What has helped to bring about public acceptance? “Surprisingly, one of the most effective tools we have had is our NPDES [National Pollutant Discharge Elimination System] permit,” she says. “By showing this to officials and educating the public on our requirements, they begin to realize this work isn’t some farfetched idea, but actual regulation that we are required to implement.”
Hutchinson agrees with Michaelis, citing “a lack of understanding about the potential for using more eco-based systems that starts with city management and engineering and permeates the rest of the citizenry.”
One reason for this thinking in the heartland of the country, she believes, is that the region does not have “an animal or fish that most people relate to, such as salmon in the Northwest or crab in the Mid-Atlantic. Thus most don’t get the need, but it is getting better as more surrounding areas are starting to use the newer design ideas.”
Green and Grey
Topeka has also used green infrastructure to improve the performance of grey infrastructure. The Deer Creek Sanitary Sewer Interceptor installation required replacing about 5 miles of 36-inch sewer pipe along the creek. The erosion to the west bank of the channel that resulted caused disruption to the rest of the channel.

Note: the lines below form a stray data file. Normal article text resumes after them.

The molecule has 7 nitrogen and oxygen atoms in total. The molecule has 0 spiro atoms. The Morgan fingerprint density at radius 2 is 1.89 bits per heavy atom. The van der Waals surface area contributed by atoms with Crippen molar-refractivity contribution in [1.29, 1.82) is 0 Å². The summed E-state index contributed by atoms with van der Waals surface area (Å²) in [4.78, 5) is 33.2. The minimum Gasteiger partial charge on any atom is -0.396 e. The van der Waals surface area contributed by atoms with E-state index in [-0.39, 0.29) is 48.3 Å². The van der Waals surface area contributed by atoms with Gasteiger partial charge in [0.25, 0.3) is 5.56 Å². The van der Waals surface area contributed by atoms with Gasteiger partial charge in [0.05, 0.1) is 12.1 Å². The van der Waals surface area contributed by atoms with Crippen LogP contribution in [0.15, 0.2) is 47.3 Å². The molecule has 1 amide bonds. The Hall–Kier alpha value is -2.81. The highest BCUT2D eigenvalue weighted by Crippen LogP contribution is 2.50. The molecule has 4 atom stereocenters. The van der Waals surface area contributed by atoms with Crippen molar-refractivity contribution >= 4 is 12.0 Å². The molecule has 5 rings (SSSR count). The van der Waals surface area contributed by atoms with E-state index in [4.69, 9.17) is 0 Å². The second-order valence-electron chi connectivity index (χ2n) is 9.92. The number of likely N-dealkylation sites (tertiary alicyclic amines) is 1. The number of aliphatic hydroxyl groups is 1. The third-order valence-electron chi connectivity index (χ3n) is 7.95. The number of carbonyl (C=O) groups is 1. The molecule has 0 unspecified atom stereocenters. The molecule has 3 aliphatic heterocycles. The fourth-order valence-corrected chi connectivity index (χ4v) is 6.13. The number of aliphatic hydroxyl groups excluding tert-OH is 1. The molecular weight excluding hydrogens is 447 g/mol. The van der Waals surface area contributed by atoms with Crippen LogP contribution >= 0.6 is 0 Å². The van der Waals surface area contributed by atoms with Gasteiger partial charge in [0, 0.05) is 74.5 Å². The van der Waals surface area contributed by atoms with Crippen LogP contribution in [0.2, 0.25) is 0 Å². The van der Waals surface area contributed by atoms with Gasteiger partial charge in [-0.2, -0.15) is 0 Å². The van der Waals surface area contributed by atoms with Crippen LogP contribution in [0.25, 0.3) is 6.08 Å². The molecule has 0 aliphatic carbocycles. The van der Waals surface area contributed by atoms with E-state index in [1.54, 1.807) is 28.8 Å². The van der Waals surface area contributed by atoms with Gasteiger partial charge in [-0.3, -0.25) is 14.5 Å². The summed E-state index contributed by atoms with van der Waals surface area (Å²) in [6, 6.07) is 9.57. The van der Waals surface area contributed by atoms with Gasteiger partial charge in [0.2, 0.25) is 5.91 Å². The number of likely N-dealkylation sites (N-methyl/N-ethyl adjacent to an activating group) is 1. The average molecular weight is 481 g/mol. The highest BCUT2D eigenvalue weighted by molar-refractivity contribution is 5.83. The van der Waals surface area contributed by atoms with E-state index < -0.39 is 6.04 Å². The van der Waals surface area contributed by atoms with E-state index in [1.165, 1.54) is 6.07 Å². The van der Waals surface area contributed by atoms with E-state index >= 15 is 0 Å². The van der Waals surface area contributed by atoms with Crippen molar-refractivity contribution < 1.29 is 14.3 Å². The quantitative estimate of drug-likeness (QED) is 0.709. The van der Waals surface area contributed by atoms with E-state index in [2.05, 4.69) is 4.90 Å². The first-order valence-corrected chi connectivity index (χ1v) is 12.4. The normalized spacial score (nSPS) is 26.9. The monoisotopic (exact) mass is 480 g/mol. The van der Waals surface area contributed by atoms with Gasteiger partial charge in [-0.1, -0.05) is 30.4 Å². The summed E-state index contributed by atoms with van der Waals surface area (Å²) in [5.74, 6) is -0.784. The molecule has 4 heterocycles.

To correct the problem, crews recreated the stream’s steep bank and placed coir fiber blocks to reform it. Then they planted native willow and cottonwood seedlings along with other native trees and shrubs to stabilize the bank.
The interceptor project also ruined streamside vegetation along Deer Creek within the Forest Park Retreat Center. The city planted 15 trees and 250 willow and cottonwood stakes along the bank to establish an improved riparian buffer.
Over the years, the city had spent several thousand dollars to clean the sediment out of the box culvert located under SE 29th Street, over a bend in Butcher Creek. To save money and let nature do the work, city crews installed a weir wall to direct low stream flows to the east culvert. During high flows the water goes over the weir wall and into the pond area on the west side of the wall.
The sediment that does accumulate lies in the pond area instead of the culvert. Native switch grass and cord grass were planted to promote more infiltration.
Michaelis attributes the success of Green Topeka to involving the public. “Public buy-in is perhaps our most valuable tool in managing a stormwater program. The city also believes that the public should be given opportunities to play an active role in both the development and implementation of the program.”
Accordingly, in the last few years the city has been evaluating the effectiveness of stormwater projects. “It has also been working on new ordinances that address the community at large and their role in stormwater management,” says Michaelis.